If you only stream one thing this week: Call Me Lucky

Netflix’s doc sums up why the recent death of Barry Crimmins was such an immense loss

The “Documentaries” tab can prove a shorter route to unwatchable madness than most. It’s a quick scroll down from Jim And Andy or Some Kind Of Monster to conspiracy theories about Nazis, aliens or Nazi aliens. Thankfully, Netflix’s vast production line of documentaries has produced a lot more of the former than the latter. Bobcat Goldthwait’s Call Me Lucky is a case in point. Maybe you’ve seen the eye-catching artwork as you breezed past it – ever deeper into a Netflix hole – but apart from maybe thinking “Is that Jason Robards?” or “Is that Elliott Gould?”, you never gave it a shot. This heart-rendering documentary tells the story of Barry Crimmins, a woefully under-appreciated comic and a valiant hero in the fight against child sexual abuse. Sadly, there’s never been a better reason to finally give Call Me Lucky a chance, as Crimmins died on 28 th February.

Barry Crimmins in Boston, in 1979.

The outpouring of grief from fellow comics served as a moving final testament to just how adored he was. Call Me Lucky begins with a parade of talking heads (including Patton Oswalt, Marc Maron and Steven Wright) trying to sum up Crimmins via combinations of various luminaries, real and fictional: Will Rogers and Mark Twain, Ambrose Bierce and Charles Manson, Audie Murphy and Abbie Hoffman, Noam Chomsky and Bluto. Somewhere in there lies the truth of the man. Over the course of 100 minutes, Call Me Lucky reveals Crimmins as a very funny and deeply passionate man raging at the world around him and the apathy he senses towards its many injustices.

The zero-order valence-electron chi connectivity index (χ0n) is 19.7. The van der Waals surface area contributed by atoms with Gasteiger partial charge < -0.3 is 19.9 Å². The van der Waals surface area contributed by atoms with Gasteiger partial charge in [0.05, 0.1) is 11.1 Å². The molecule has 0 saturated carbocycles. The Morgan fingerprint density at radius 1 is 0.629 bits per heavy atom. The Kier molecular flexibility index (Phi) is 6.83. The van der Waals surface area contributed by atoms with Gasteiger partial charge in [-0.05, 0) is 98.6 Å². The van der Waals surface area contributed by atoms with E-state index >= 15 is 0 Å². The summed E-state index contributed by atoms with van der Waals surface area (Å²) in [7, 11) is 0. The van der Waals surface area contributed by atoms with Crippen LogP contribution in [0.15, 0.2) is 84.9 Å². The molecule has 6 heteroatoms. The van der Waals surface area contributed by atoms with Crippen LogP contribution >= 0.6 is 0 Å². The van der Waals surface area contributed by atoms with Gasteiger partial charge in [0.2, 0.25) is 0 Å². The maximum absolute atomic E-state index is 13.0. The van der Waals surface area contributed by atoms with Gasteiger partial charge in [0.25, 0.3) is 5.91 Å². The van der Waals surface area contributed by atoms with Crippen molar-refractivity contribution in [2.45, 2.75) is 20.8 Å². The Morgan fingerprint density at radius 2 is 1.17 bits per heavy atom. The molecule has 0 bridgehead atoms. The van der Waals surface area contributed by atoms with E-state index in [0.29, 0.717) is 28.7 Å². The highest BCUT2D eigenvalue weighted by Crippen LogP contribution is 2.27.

Director Bobcat Goldthwait and Barry Crimmins.

Goldthwait’s film begins with Crimmins’ comedy career, casting him as a forebearer to the likes of Bill Hicks, a comedian with a social conscience and a considerable amount of anger. It’s only as the film unfolds that we begin to glimpse the pain and suffering underneath. Crimmins was sexually abused as a young boy, an event described in such horrific detail that it becomes all too apparent why we use the word “survivor” in such cases.

Patton Oswalt during the interview in Call Me Lucky.

With the birth of the internet, he discovered that AOL chatrooms were being used by groups of paedophiles to groom children and share child pornography. The company refused to act, setting about a crusade (a word that would probably make the deeply unreligious Crimmins furious) that led to Crimmins tearing apart an AOL attorney in front of Congress. If can seem sometimes like the bad guys are everywhere. Call Me Lucky is an inspiring look at the difference that just one good man can make.

  • Watch here the trailer of Call Me Lucky:

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